Rate the MPAA: Are Movie Ratings Useful? Accurate? Fair?

Remember the big brouhaha over the scary violence in Indiana Jones and the Temple of Doom? You may thank Steven Spielberg for the subsequent implementation of the PG-13 film rating—first applied to the here-come-the-Commies action flick Red Dawn, which was promptly assigned the dubiously impressive status of being the most violent film of all time by the Guinness Book of World Records.

So…how exactly does the most violent film of all time not earn an R rating?

The last major adjustment to the MPAA’s oft-discussed, oft-derided ratings system (no, rejiggering the layout of the ratings box this past year doesn’t count) was the addition of the NC-17, a replacement for the never-trademarked X. Intended to spare films with more serious, adult content the stigma of being “pornographic” and therefore marginalized from mainstream appreciation, the practical impact of the new rating has been to…

…assign movies with more serious, adult content the stigma of being pornographic, and therefore marginalize them from mainstream appreciation. Well, how ’bout that.

A long time ago, in What’s Taboo in the Movies Today?, I invoked the memorable Jack Nicholson quote: If you hack off a woman’s breast with an axe, it’s a PG; if you kiss it, it’s an R. This seems as true today as ever. Are these separate issues? Is it possible to “fix” the MPAA ratings system without an overhaul of our own values and priorities? Is it working just fine for you? Would you agree with Irv that it’s desirable (or even possible) to repopulate the MPAA board with more “objective” members? Who gets to be in charge of that? To what extent should politicians be involved, if at all?

 And if you’re still hungry to explore ratings-related writings, click on over to share your thoughts about seeing your first R-rated movie. And then see which X-rated film I’m actually recommending you watch.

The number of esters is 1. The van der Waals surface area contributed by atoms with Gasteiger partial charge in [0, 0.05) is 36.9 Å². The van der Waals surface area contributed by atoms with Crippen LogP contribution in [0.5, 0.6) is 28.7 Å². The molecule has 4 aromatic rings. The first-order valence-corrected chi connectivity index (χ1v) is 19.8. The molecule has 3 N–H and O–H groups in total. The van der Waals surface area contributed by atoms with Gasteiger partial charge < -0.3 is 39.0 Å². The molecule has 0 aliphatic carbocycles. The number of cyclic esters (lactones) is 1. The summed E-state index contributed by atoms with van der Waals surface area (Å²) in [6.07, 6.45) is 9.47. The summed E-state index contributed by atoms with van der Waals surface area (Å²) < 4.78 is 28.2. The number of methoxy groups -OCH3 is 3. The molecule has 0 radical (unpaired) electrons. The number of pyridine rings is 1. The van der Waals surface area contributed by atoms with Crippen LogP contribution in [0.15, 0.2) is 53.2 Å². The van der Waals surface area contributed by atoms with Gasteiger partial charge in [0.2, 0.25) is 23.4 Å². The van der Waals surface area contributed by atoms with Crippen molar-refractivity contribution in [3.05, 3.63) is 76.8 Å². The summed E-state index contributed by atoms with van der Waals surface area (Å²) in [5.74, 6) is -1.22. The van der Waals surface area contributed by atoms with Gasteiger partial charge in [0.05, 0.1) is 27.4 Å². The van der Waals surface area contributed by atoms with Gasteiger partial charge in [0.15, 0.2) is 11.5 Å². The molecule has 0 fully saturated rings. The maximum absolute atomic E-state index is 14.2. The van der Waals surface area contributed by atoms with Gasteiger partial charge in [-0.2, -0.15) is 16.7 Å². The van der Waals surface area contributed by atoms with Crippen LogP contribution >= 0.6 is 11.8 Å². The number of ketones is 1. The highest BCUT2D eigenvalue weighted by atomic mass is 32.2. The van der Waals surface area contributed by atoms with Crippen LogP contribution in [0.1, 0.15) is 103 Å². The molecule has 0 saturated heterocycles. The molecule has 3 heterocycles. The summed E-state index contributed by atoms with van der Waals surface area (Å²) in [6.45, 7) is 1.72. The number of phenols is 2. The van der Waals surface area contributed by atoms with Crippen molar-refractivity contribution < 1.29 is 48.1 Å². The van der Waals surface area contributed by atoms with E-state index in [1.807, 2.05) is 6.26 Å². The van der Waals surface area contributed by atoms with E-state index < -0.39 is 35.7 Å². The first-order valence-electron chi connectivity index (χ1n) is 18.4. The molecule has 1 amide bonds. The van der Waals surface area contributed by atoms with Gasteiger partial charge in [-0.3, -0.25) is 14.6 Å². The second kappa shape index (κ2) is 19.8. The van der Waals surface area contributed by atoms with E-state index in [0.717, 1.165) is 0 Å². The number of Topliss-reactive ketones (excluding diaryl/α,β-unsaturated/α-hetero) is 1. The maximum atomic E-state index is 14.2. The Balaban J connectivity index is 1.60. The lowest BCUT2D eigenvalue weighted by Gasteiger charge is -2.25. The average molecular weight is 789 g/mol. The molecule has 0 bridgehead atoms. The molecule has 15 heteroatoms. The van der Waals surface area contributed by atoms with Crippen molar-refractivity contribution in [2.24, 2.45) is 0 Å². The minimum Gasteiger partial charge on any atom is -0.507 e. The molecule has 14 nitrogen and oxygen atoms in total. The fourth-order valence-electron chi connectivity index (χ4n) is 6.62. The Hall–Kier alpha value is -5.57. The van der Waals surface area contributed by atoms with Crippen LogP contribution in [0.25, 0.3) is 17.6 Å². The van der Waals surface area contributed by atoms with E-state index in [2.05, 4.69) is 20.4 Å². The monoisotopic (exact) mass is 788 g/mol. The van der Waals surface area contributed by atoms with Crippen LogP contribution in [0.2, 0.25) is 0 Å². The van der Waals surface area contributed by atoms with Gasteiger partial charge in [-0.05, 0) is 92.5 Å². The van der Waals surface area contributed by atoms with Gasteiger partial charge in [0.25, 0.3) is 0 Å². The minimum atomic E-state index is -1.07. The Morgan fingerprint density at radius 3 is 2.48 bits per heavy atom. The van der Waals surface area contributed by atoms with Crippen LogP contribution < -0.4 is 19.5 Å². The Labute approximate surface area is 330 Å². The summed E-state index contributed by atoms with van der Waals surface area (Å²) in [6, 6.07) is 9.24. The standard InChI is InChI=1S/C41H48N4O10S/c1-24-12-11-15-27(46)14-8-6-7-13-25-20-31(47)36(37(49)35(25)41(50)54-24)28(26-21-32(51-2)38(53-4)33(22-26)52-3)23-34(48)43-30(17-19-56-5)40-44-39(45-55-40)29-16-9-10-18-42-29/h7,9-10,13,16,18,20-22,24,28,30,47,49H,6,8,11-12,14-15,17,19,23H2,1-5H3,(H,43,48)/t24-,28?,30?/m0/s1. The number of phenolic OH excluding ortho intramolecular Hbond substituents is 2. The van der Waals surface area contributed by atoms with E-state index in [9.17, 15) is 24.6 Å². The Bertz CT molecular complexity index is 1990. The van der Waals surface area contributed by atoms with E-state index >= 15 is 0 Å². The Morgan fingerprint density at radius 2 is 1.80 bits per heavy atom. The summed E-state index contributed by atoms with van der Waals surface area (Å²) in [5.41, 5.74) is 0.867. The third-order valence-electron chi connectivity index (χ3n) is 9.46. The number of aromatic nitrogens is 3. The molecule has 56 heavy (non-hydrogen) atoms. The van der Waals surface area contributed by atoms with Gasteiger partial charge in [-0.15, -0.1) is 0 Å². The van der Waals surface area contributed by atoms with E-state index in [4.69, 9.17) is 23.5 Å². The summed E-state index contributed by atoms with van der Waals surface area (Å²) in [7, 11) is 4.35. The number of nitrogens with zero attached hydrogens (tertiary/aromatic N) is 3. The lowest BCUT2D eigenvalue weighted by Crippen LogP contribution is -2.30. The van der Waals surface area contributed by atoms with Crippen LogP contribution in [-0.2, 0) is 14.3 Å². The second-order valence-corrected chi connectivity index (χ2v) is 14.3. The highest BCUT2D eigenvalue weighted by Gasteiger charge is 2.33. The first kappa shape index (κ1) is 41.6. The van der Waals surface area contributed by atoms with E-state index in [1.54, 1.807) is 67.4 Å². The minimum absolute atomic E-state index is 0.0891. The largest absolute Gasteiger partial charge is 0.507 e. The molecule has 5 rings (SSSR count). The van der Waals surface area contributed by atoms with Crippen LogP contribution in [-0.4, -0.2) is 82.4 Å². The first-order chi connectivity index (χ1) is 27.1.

• Gord Jackson

    Well made, serious, adult-themed pictures like ROOM AT THE TOP, WHO’S AFRAID OF VIRGINNIA WOOLF? and MIDNIGHT COWBOY break taboos and then the quick-buck-boys with their expoitationist schlock come along and trivialize everything.

  • Wayne P.

    Instead of ‘rejiggering’ the layout box why dont they just flat-out take Jack N’s prescient advice to the wise above and make a check-off categorization both the industry and union can approve: If it jiggles its an R film…If it can be cut off at the (attach appropriate appendage;) then its PG-13, etc…and, last but certainly not least, if it has to do with obscenity in language and/or visual cinematic arts, its really more like Potter Stewart’s, former Supreme Court Justice, adage: “I may not know what it means, but I know it when I see it (or hear it).” In other words, how do you apply standards of moral decency in a representative republic? I dont know either but we can be sure some, not always competent, authority will figure it out for us, good or bad!

  • ganderson

    I think the MPAA system is pretty well broken. I’d favor a process, like many of the parent-friendly advisory systems use: five or six main categories – like violence, profanity, sex, nudity, frightening, and the ever-popular ‘adult themes’ – then just rate each category from one to ten using a relatively objective scale. It would give more accurate information, be kinda objective, and would seem more like friendly advice to someone who wants to know and less like censorship or imposing values.